The discovery of the deadly H5N1 bird flu in a dead chicken on Tuesday resulted in the government halting supplies of live chickens from wholesalers for three weeks and ordering a cull of those already delivered (estimated at 17,000).
Dr Ho Pak-Leung, director of the University of Hong Kong’s microbiology department said in a newspaper article that the government’s prompt action was appropriate to contain a potential outbreak. He added that eating cooked chicken is “unlikely to cause bird flu.”
Business Traveller Asia-Pacific contacted some of the city’s leading hotels to ask what they were doing to reassure guests.
A spokesperson for InterContinental Hong Kong said, “As always, our top priority is to ensure the health and well being of our hotel guests and employees. We maintain the highest standards of food and environmental hygiene at our hotel. In addition to these stringent standards, we have taken precautionary measures to allay concerns that any of our guests may have regarding the avian flu situation in Hong Kong.”
These measures include importing poultry and poultry-related products from non-affected countries only such as USA, Europe and Australia that are sourced from reputable and reliable suppliers accredited by the relevant authorities. In addition, the hotel ensures a high level of hygiene and sanitation at all times to minimise any possible spread of any flu infection in general.
The Island Shangri-La’s spokesperson said, “We immediately coordinated with our purchasing team for the delivery of chilled chicken. The health and safety of guests and staff is the highest priority for Shangri-La Hotels and Resorts. Our comprehensive and stringent food safety management system is enforced at all properties. These measures include purchasing of chicken products solely from government certified suppliers, and chicken, where served, is always cooked above 70°C.”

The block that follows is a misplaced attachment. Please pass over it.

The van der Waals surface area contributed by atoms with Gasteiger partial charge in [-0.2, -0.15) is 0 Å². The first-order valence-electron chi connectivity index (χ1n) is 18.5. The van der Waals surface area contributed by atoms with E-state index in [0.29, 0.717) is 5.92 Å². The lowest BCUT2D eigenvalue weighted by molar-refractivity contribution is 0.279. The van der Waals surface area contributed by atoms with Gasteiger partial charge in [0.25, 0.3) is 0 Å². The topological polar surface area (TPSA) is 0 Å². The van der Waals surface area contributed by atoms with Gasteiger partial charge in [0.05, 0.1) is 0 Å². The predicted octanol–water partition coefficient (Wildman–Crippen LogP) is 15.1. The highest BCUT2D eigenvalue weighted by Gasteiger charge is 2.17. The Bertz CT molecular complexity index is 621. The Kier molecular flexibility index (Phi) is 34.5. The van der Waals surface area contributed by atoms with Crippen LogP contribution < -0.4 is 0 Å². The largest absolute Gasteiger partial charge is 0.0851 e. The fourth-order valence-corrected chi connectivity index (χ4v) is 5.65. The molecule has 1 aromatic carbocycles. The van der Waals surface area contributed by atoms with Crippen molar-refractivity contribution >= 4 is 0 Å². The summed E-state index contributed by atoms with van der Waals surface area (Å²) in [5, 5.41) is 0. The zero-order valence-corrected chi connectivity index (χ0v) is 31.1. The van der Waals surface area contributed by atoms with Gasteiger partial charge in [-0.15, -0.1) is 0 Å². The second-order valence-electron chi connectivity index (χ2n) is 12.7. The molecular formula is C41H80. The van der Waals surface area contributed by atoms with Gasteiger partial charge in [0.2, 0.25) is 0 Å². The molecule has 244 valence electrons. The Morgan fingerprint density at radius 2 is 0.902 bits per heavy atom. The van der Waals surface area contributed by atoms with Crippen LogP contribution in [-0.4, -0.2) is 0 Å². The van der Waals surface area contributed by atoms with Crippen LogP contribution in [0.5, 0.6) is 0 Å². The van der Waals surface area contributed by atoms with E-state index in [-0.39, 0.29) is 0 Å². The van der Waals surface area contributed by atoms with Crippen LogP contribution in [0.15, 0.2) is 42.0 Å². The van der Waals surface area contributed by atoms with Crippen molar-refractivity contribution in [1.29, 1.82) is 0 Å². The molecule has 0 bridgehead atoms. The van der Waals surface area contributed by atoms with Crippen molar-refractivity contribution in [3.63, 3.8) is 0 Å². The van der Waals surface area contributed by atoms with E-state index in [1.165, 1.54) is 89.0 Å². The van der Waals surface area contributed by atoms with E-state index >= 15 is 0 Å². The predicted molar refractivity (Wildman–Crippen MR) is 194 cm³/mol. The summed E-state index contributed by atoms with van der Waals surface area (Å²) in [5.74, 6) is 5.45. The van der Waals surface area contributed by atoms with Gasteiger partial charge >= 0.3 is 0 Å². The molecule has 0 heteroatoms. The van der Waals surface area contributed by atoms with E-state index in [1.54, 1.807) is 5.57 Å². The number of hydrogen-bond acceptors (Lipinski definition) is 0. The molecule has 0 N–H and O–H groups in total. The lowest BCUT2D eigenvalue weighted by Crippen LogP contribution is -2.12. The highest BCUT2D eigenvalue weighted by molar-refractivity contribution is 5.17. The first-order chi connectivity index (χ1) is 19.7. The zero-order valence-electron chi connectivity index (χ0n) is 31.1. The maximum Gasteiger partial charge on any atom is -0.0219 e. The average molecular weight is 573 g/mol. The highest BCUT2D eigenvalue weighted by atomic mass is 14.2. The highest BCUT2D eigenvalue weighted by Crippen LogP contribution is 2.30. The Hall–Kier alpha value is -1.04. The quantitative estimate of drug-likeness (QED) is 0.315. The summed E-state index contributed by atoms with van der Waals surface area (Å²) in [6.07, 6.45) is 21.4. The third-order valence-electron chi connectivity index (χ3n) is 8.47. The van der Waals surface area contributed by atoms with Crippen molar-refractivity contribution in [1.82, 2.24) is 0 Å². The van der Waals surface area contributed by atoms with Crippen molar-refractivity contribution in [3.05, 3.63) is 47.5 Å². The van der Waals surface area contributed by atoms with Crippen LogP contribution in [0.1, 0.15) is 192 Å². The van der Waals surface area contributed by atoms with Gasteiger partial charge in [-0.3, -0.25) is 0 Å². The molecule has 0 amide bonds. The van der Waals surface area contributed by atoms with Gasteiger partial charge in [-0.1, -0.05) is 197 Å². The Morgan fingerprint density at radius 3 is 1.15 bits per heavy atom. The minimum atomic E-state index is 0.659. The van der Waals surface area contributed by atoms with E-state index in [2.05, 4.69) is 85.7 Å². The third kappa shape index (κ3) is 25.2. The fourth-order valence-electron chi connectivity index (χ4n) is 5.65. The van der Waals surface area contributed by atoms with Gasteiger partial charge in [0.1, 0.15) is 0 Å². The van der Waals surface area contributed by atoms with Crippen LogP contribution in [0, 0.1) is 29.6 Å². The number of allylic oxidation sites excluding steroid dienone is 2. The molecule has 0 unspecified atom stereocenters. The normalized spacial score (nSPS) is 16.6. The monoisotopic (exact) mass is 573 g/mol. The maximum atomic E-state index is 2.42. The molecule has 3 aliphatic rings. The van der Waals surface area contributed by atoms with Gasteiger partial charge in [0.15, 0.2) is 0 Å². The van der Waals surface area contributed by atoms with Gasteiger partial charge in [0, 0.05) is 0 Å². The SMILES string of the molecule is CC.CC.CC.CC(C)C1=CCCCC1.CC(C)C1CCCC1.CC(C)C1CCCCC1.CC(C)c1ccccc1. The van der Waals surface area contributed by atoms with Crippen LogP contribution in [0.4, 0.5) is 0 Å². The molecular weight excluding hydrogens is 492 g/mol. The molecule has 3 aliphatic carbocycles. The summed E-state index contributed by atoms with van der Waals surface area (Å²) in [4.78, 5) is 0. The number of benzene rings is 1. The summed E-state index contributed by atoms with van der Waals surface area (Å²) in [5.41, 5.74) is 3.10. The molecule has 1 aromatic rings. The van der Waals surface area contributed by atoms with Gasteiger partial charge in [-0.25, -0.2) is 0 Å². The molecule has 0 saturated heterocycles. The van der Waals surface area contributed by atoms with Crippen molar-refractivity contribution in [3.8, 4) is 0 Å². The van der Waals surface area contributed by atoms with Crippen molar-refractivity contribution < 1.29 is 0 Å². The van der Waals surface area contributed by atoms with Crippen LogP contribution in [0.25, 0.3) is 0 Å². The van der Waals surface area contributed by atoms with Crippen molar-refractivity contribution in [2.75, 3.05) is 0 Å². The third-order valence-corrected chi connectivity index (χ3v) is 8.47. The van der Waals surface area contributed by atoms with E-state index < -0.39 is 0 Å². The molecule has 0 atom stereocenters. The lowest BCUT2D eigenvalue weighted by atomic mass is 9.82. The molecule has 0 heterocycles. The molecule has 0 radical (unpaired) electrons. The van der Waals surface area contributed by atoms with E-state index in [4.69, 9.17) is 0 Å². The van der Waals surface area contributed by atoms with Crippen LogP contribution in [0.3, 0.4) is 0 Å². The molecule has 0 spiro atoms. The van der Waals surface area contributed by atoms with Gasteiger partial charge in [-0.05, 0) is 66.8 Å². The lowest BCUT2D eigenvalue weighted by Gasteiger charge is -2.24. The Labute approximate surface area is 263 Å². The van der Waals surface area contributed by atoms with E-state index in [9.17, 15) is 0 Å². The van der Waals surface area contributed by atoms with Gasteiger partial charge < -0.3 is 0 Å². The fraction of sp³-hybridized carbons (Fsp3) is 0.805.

The Grand Hyatt meanwhile has switched to using chilled chicken from China.
According to the World Health Organisation (WTO), “The majority of human cases of H5N1 infection have been associated with direct or indirect contact with infected live or dead poultry. There is no evidence that the disease can be spread to people through properly cooked food.”
For more information from the WTO click here.
Click here for the Food and Environmental Hygiene Department’s guide to the prevention of Avian Influenza.